Coral isn’t having a great time right now. But before we get into discovering what’s happening to them and what we can do to help, are we all familiar with what coral actually is?
Is it a plant? Is it an animal? Let’s find out.
Dr. Lynda wrote a wonderful article about coral before, in reference to its astounding beauty and impacts on us, but I would like to talk about the process of growing corals and why scientists are doing so.
To be entirely honest, before I began doing research for this article, I knew basically nothing about coral. I had no idea that they are actually classified as animals, or that they support us in so many ways that often go unnoticed!
So, what is coral?
Believe it or not, corals are actually distant cousins to jellyfish; both residing in the phylum Cnidaria. The coral structures themselves are not animals; each coral is made up of a colony of polyps, which are the animals. They are found in shallower waters so the algae “zooxanthellae,” that inhabit the polyps, can provide nutrients through the process of photosynthesis.
But why am I telling you this when the Georgia Aquarium can! Here is a six-minute clip from SciFri that will tell you everything you need to know about growing corals, and why we’re putting so much effort into raising new populations.
“As a biologist, you have to be very comfortable with failure. But with failure comes success.”
Isn’t that statement true for most things? Without failure, mistakes, accidents… where would we be? We learn from our mistakes and take away a deeper meaning, especially when giving up is not an option.
So, back to our topic of coral—how cool are they? The video touched upon but did not go into detail as to how corals grew, so let’s get into it for a minute.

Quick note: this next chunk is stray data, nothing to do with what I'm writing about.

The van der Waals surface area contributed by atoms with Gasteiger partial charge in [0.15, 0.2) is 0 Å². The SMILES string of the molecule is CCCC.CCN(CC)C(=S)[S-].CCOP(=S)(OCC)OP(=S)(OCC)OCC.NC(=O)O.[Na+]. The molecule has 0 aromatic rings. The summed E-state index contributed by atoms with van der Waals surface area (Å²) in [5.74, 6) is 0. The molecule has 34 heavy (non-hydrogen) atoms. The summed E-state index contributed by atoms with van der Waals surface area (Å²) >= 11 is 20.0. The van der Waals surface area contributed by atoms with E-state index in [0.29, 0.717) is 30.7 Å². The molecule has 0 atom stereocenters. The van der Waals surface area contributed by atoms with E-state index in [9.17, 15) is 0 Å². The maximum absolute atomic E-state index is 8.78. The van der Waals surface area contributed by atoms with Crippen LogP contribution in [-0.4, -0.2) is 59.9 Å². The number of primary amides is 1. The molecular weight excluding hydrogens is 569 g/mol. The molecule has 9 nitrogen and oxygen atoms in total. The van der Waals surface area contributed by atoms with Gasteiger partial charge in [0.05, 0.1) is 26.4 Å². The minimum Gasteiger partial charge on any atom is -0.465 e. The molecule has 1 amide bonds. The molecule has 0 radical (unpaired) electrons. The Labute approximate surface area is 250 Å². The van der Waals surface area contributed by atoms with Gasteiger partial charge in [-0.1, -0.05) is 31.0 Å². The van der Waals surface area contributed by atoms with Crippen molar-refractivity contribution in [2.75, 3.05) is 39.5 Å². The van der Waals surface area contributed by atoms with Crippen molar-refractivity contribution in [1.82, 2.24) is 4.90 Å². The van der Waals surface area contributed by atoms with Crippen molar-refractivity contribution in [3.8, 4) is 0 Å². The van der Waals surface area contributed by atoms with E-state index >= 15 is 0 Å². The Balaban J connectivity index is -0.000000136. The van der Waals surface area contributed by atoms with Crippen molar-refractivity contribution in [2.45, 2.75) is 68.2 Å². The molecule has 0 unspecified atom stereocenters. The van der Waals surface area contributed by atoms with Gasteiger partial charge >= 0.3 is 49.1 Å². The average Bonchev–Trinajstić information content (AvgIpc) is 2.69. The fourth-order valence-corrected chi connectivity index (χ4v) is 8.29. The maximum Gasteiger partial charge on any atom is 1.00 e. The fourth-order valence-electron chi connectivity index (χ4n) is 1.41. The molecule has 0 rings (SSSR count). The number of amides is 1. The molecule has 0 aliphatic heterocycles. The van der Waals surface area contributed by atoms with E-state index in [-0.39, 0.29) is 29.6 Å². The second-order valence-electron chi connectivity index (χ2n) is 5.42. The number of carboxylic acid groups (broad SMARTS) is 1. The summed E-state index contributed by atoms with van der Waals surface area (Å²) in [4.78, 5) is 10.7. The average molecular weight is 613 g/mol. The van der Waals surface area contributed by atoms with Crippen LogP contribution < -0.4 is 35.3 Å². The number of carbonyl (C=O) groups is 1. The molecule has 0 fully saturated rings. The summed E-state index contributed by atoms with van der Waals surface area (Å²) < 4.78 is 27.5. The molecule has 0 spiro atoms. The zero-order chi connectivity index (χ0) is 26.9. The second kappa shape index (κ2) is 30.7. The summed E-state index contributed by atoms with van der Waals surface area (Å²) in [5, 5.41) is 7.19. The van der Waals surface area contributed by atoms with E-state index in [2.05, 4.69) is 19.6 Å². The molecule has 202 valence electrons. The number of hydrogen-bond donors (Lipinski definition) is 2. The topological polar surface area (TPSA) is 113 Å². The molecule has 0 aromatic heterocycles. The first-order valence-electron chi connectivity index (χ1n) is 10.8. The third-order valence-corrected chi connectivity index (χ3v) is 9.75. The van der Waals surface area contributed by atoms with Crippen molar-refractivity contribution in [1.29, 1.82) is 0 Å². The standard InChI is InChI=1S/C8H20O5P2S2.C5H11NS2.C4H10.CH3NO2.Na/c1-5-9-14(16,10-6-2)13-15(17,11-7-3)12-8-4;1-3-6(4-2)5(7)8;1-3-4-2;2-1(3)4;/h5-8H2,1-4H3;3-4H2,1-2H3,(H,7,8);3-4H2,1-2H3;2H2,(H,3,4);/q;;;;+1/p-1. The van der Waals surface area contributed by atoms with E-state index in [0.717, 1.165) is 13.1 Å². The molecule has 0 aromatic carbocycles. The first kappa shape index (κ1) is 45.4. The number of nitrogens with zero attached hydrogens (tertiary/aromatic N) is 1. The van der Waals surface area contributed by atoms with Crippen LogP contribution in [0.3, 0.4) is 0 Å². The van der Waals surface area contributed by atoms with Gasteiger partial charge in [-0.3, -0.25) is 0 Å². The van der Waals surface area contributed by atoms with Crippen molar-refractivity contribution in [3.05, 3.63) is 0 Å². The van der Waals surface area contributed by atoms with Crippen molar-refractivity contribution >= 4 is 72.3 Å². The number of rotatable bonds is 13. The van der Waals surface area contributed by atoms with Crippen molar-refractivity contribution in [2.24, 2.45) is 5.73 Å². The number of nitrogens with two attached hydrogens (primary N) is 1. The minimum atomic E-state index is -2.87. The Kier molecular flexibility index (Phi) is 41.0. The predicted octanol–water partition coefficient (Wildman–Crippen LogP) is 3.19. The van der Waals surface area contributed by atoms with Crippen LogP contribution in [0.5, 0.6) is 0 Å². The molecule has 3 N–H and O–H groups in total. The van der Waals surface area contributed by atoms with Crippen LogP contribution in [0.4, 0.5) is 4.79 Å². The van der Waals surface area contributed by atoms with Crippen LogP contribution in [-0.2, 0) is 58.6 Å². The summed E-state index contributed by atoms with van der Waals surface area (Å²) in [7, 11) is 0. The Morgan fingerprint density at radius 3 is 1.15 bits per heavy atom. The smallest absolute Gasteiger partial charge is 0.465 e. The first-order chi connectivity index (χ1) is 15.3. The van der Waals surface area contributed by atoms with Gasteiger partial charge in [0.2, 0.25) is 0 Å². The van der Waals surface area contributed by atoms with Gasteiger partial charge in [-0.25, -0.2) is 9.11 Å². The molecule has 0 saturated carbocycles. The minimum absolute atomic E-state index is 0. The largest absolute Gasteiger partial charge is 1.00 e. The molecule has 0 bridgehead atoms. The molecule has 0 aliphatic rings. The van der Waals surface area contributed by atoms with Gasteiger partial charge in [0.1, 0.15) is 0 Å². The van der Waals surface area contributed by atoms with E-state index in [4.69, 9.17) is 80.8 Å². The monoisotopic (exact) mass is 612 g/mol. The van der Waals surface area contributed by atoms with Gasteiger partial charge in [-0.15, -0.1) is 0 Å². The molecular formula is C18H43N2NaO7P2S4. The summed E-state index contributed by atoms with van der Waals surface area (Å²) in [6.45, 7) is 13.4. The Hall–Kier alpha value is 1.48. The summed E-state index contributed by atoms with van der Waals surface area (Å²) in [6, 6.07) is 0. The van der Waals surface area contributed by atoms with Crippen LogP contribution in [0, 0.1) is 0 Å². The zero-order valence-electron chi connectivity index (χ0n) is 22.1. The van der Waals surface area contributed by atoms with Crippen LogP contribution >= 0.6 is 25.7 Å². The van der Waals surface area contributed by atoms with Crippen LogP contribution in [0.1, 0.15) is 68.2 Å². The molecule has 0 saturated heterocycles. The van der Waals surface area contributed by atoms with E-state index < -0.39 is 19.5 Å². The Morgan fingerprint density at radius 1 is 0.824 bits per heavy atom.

Coral forms on calcium carbonate, or limestone, and this is generally in the form of skeletons of previous corals. Each polyp consumes the mineral-rich water and deposits the limestone below creating huge structures. This takes time, of course, as we saw in the video with a coral that could fit in the palm of your and was 9 years in the making. 2
At EWC, we like to end our articles having answered the question “why does it matter?” or “why should we care?” To do that, I had to answer these questions for myself. This took far too long. Like most people, I’m not passionate about coral and zooxanthellae. Then, it came to me.
I came to EWC with this desire to learn more about this amazing world around us that we never hear about on the common news sources. One of our favorites sayings at EWC is “stay curious,” and that’s what I did.
We’ve been given the gift of knowledge with millions of sources of information at our fingertips, so why wouldn’t we want to learn? Even setting the goal of learning one amazing or overall positive thing each day, has limitless benefits. By encouraging others to do the same, we can spread the wealth of knowledge and inspire positivity.
Speaking of! Why not share this article or another Ever Widening Circles article with a friend?
We all can aspire for something better.
Explore a little more!
If you’re curious about more little wonders of nature, jump over to our library to check out our full collection of articles on the subject!